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Quick impeachment questions answered

Here are several key things to know about the historic impeachment vote and where it all goes from here.

WASHINGTON — President Donald Trump on Wednesday became just the third president in U.S. history to be impeached. 

After a daylong debate, the House of Representatives voted to approve two articles of impeachment Wednesday night against the president. 

Here are some key questions and answers about this historic impeachment vote and where things go from here. 

What are the articles of impeachment?

Abuse of power: The abuse of power charge focuses on the central allegation that Trump abused his office for personal benefit by trying to get Ukraine to announce investigations into Democratic presidential candidate Joe Biden by withholding aid.   

Obstruction of Congress: The obstruction of Congress charge accuses Trump of directing members of the executive branch to not cooperate with Congress in their investigations into the first charge.

RELATED: VERIFY: What articles of impeachment mean and what comes next

Credit: AP
President Donald Trump at the White House, Wednesday, Oct. 2, 2019, in Washington. (AP Photo/Evan Vucci)

Who are the other presidents that have been impeached?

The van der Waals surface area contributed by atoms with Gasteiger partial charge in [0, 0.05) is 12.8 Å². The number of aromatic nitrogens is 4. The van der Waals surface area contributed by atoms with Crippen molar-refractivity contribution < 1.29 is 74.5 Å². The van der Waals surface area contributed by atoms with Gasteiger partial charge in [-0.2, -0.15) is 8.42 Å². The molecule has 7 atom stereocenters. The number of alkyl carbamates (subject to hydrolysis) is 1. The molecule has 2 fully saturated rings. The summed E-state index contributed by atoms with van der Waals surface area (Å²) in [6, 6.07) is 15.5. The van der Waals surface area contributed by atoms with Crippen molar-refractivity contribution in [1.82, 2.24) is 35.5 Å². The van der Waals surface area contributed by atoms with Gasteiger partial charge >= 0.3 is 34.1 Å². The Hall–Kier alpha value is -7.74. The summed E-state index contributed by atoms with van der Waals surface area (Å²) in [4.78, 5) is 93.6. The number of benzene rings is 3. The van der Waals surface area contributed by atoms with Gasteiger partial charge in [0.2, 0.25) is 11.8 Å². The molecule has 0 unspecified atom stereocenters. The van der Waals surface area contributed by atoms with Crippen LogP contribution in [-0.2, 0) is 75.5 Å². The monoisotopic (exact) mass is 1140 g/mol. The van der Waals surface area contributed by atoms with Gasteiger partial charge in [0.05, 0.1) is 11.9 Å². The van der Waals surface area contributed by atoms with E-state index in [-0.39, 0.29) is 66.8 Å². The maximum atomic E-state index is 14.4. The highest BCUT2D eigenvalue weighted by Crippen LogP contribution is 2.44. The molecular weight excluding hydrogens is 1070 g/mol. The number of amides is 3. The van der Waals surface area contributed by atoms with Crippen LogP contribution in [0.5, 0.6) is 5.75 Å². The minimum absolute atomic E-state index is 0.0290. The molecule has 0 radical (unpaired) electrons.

Only two U.S. presidents other than Trump now, Andrew Johnson (1868) and Bill Clinton (1998), have been impeached and neither was removed from office. 

Articles of impeachment were drafted against Richard Nixon, but he resigned from office before an impeachment vote could occur.

RELATED: President Trump sends lengthy letter to Nancy Pelosi protesting impeachment

When is the Senate trial?

Following the House of Representatives' vote to impeach President Donald Trump, the process now moves to a formal Senate impeachment trial, presided over by the chief justice of the United States, the top judge on the Supreme Court of the United States, John Roberts.

An official date for the trial has not yet been set, but it's expected to take place sometime in January after lawmakers return from the holidays.  

It would take two-thirds of the Senate to vote guilty and remove the president from office. It only takes 34 senators to acquit the president. 

Credit: AP
President Donald Trump listens during an event to sign an executive order establishing the Task Force on Missing and Murdered American Indians and Alaska Natives, in the Oval Office of the White House, Tuesday, Nov. 26, 2019, in Washington. (AP Photo/ Evan Vucci)

Can Trump run for a third term as president if he's acquitted during the Senate trial? 

No, despite lots of chatter surrounding this topic, the idea of nullifying a presidential term is unsupported. The 22nd Amendment explicitly prohibits a person from being elected to the office of president more than twice. 

Section 1 reads, “No person shall be elected to the office of the President more than twice…”

Since Trump was already elected once, he is only eligible for one more term, no matter what happens with the impeachment trial.